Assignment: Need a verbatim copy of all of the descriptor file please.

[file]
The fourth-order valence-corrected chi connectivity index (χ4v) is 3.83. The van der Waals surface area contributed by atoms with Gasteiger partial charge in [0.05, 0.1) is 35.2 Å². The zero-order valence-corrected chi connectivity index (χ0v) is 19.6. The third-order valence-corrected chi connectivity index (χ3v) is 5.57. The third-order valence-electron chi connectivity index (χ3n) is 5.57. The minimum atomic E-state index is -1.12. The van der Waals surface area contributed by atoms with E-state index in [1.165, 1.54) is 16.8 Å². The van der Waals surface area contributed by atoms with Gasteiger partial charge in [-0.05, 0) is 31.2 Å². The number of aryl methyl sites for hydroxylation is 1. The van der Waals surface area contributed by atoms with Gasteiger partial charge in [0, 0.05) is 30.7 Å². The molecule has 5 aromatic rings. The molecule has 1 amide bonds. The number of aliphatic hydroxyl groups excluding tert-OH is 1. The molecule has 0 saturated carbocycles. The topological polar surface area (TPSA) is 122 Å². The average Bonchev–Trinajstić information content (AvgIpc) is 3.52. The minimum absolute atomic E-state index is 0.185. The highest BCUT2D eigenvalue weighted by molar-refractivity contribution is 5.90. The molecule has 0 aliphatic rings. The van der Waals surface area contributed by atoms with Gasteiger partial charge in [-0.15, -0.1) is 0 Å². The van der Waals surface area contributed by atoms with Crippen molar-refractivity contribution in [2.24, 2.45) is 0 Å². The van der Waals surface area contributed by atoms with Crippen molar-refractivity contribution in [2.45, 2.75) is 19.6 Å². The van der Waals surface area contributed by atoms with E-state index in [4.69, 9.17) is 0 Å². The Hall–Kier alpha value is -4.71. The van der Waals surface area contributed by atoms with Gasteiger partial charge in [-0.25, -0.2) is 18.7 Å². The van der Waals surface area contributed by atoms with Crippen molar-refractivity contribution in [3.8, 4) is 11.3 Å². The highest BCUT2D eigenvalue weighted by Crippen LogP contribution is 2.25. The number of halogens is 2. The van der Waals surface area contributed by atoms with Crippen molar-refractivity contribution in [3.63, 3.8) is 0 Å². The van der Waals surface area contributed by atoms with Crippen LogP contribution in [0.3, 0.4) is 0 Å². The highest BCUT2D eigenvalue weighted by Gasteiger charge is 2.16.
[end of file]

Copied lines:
The fourth-order valence-corrected chi connectivity index (χ4v) is 3.83. The van der Waals surface area contributed by atoms with Gasteiger partial charge in [0.05, 0.1) is 35.2 Å². The zero-order valence-corrected chi connectivity index (χ0v) is 19.6. The third-order valence-corrected chi connectivity index (χ3v) is 5.57. The third-order valence-electron chi connectivity index (χ3n) is 5.57. The minimum atomic E-state index is -1.12. The van der Waals surface area contributed by atoms with E-state index in [1.165, 1.54) is 16.8 Å². The van der Waals surface area contributed by atoms with Gasteiger partial charge in [-0.05, 0) is 31.2 Å². The number of aryl methyl sites for hydroxylation is 1. The van der Waals surface area contributed by atoms with Gasteiger partial charge in [0, 0.05) is 30.7 Å². The molecule has 5 aromatic rings. The molecule has 1 amide bonds. The number of aliphatic hydroxyl groups excluding tert-OH is 1. The molecule has 0 saturated carbocycles. The topological polar surface area (TPSA) is 122 Å². The average Bonchev–Trinajstić information content (AvgIpc) is 3.52. The minimum absolute atomic E-state index is 0.185. The highest BCUT2D eigenvalue weighted by molar-refractivity contribution is 5.90. The molecule has 0 aliphatic rings. The van der Waals surface area contributed by atoms with Gasteiger partial charge in [-0.15, -0.1) is 0 Å². The van der Waals surface area contributed by atoms with Crippen molar-refractivity contribution in [2.24, 2.45) is 0 Å². The van der Waals surface area contributed by atoms with Crippen molar-refractivity contribution in [2.45, 2.75) is 19.6 Å². The van der Waals surface area contributed by atoms with E-state index in [4.69, 9.17) is 0 Å². The Hall–Kier alpha value is -4.71. The van der Waals surface area contributed by atoms with Gasteiger partial charge in [-0.25, -0.2) is 18.7 Å². The van der Waals surface area contributed by atoms with Crippen molar-refractivity contribution in [3.8, 4) is 11.3 Å². The highest BCUT2D eigenvalue weighted by Crippen LogP contribution is 2.25. The number of halogens is 2. The van der Waals surface area contributed by atoms with Crippen molar-refractivity contribution in [3.63, 3.8) is 0 Å². The van der Waals surface area contributed by atoms with Crippen LogP contribution in [0.3, 0.4) is 0 Å². The highest BCUT2D eigenvalue weighted by Gasteiger charge is 2.16.